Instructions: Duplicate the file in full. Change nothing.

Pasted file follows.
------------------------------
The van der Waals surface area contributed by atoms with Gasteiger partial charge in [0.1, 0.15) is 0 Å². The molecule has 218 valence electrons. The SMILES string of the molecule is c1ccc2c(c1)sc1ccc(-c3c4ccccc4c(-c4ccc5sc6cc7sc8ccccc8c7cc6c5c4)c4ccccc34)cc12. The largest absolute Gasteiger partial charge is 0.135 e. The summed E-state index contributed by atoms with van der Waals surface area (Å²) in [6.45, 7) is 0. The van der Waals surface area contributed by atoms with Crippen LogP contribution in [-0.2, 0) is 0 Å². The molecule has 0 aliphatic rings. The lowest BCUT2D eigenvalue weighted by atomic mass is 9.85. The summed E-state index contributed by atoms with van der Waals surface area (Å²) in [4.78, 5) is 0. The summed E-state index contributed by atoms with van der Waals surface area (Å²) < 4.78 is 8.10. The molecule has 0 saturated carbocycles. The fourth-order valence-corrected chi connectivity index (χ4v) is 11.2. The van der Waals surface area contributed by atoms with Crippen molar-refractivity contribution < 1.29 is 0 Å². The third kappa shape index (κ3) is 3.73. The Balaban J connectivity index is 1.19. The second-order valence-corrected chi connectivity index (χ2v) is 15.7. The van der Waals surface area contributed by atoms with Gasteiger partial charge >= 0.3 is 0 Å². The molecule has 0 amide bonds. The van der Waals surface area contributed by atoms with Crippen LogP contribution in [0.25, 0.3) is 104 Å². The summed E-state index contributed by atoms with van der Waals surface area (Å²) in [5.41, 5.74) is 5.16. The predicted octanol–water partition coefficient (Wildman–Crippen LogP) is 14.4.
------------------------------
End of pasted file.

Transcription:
The van der Waals surface area contributed by atoms with Gasteiger partial charge in [0.1, 0.15) is 0 Å². The molecule has 218 valence electrons. The SMILES string of the molecule is c1ccc2c(c1)sc1ccc(-c3c4ccccc4c(-c4ccc5sc6cc7sc8ccccc8c7cc6c5c4)c4ccccc34)cc12. The largest absolute Gasteiger partial charge is 0.135 e. The summed E-state index contributed by atoms with van der Waals surface area (Å²) in [6.45, 7) is 0. The van der Waals surface area contributed by atoms with Crippen LogP contribution in [-0.2, 0) is 0 Å². The molecule has 0 aliphatic rings. The lowest BCUT2D eigenvalue weighted by atomic mass is 9.85. The summed E-state index contributed by atoms with van der Waals surface area (Å²) in [4.78, 5) is 0. The summed E-state index contributed by atoms with van der Waals surface area (Å²) < 4.78 is 8.10. The molecule has 0 saturated carbocycles. The fourth-order valence-corrected chi connectivity index (χ4v) is 11.2. The van der Waals surface area contributed by atoms with Crippen molar-refractivity contribution < 1.29 is 0 Å². The third kappa shape index (κ3) is 3.73. The Balaban J connectivity index is 1.19. The second-order valence-corrected chi connectivity index (χ2v) is 15.7. The van der Waals surface area contributed by atoms with Gasteiger partial charge >= 0.3 is 0 Å². The molecule has 0 amide bonds. The van der Waals surface area contributed by atoms with Crippen LogP contribution in [0.25, 0.3) is 104 Å². The summed E-state index contributed by atoms with van der Waals surface area (Å²) in [5.41, 5.74) is 5.16. The predicted octanol–water partition coefficient (Wildman–Crippen LogP) is 14.4.